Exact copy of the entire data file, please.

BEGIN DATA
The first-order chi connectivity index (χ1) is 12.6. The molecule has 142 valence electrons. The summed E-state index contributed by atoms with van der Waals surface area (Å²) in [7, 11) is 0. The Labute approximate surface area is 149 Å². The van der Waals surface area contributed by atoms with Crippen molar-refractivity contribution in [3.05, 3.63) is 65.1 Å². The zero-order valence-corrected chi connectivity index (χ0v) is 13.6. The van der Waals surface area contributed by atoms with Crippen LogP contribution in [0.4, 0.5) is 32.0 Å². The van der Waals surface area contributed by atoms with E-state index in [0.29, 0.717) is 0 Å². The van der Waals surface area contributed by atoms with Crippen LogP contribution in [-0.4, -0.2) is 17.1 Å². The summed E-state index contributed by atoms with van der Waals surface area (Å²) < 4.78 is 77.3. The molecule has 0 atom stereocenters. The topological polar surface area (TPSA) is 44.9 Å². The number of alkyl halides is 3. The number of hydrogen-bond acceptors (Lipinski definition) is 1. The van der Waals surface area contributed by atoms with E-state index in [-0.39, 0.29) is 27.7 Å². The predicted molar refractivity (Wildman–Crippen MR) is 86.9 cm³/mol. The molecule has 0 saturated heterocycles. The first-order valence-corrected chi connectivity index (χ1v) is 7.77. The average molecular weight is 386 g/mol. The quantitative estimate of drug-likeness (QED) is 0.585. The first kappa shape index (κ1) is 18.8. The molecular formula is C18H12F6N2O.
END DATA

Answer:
The first-order chi connectivity index (χ1) is 12.6. The molecule has 142 valence electrons. The summed E-state index contributed by atoms with van der Waals surface area (Å²) in [7, 11) is 0. The Labute approximate surface area is 149 Å². The van der Waals surface area contributed by atoms with Crippen molar-refractivity contribution in [3.05, 3.63) is 65.1 Å². The zero-order valence-corrected chi connectivity index (χ0v) is 13.6. The van der Waals surface area contributed by atoms with Crippen LogP contribution in [0.4, 0.5) is 32.0 Å². The van der Waals surface area contributed by atoms with E-state index in [0.29, 0.717) is 0 Å². The van der Waals surface area contributed by atoms with Crippen LogP contribution in [-0.4, -0.2) is 17.1 Å². The summed E-state index contributed by atoms with van der Waals surface area (Å²) < 4.78 is 77.3. The molecule has 0 atom stereocenters. The topological polar surface area (TPSA) is 44.9 Å². The number of alkyl halides is 3. The number of hydrogen-bond acceptors (Lipinski definition) is 1. The van der Waals surface area contributed by atoms with E-state index in [-0.39, 0.29) is 27.7 Å². The predicted molar refractivity (Wildman–Crippen MR) is 86.9 cm³/mol. The molecule has 0 saturated heterocycles. The first-order valence-corrected chi connectivity index (χ1v) is 7.77. The average molecular weight is 386 g/mol. The quantitative estimate of drug-likeness (QED) is 0.585. The first kappa shape index (κ1) is 18.8. The molecular formula is C18H12F6N2O.